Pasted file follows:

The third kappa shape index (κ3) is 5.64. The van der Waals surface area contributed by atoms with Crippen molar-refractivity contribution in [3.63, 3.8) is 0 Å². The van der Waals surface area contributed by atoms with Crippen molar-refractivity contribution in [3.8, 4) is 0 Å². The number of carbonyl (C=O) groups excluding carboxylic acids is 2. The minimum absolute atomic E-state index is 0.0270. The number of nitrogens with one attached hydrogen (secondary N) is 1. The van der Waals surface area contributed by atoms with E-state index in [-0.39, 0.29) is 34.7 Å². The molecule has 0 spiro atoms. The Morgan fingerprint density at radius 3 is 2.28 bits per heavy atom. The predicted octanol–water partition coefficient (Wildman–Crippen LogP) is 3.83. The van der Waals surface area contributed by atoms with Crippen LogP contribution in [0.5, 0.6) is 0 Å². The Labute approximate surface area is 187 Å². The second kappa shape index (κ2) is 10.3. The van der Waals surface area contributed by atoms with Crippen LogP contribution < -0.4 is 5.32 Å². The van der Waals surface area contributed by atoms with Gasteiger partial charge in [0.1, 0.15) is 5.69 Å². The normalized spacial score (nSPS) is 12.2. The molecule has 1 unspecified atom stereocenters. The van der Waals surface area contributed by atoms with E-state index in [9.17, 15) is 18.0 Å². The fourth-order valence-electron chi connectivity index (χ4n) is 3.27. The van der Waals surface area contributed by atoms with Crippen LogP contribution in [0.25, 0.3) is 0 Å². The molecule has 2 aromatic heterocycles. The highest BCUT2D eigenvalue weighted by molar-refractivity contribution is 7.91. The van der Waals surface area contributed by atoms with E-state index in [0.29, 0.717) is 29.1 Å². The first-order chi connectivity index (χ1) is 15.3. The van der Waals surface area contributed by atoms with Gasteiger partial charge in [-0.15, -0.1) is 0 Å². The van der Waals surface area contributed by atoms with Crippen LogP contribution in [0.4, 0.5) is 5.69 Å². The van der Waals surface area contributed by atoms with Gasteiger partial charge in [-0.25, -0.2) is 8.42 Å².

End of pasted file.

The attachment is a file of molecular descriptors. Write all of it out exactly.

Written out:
The third kappa shape index (κ3) is 5.64. The van der Waals surface area contributed by atoms with Crippen molar-refractivity contribution in [3.63, 3.8) is 0 Å². The van der Waals surface area contributed by atoms with Crippen molar-refractivity contribution in [3.8, 4) is 0 Å². The number of carbonyl (C=O) groups excluding carboxylic acids is 2. The minimum absolute atomic E-state index is 0.0270. The number of nitrogens with one attached hydrogen (secondary N) is 1. The van der Waals surface area contributed by atoms with E-state index in [-0.39, 0.29) is 34.7 Å². The molecule has 0 spiro atoms. The Morgan fingerprint density at radius 3 is 2.28 bits per heavy atom. The predicted octanol–water partition coefficient (Wildman–Crippen LogP) is 3.83. The van der Waals surface area contributed by atoms with Crippen LogP contribution in [0.5, 0.6) is 0 Å². The Labute approximate surface area is 187 Å². The second kappa shape index (κ2) is 10.3. The van der Waals surface area contributed by atoms with Crippen LogP contribution < -0.4 is 5.32 Å². The van der Waals surface area contributed by atoms with Gasteiger partial charge in [0.1, 0.15) is 5.69 Å². The normalized spacial score (nSPS) is 12.2. The molecule has 1 unspecified atom stereocenters. The van der Waals surface area contributed by atoms with E-state index in [9.17, 15) is 18.0 Å². The fourth-order valence-electron chi connectivity index (χ4n) is 3.27. The van der Waals surface area contributed by atoms with Crippen LogP contribution in [0.25, 0.3) is 0 Å². The molecule has 2 aromatic heterocycles. The highest BCUT2D eigenvalue weighted by molar-refractivity contribution is 7.91. The van der Waals surface area contributed by atoms with E-state index in [0.29, 0.717) is 29.1 Å². The first-order chi connectivity index (χ1) is 15.3. The van der Waals surface area contributed by atoms with Gasteiger partial charge in [-0.15, -0.1) is 0 Å². The van der Waals surface area contributed by atoms with Crippen LogP contribution in [0.4, 0.5) is 5.69 Å². The van der Waals surface area contributed by atoms with Gasteiger partial charge in [-0.25, -0.2) is 8.42 Å².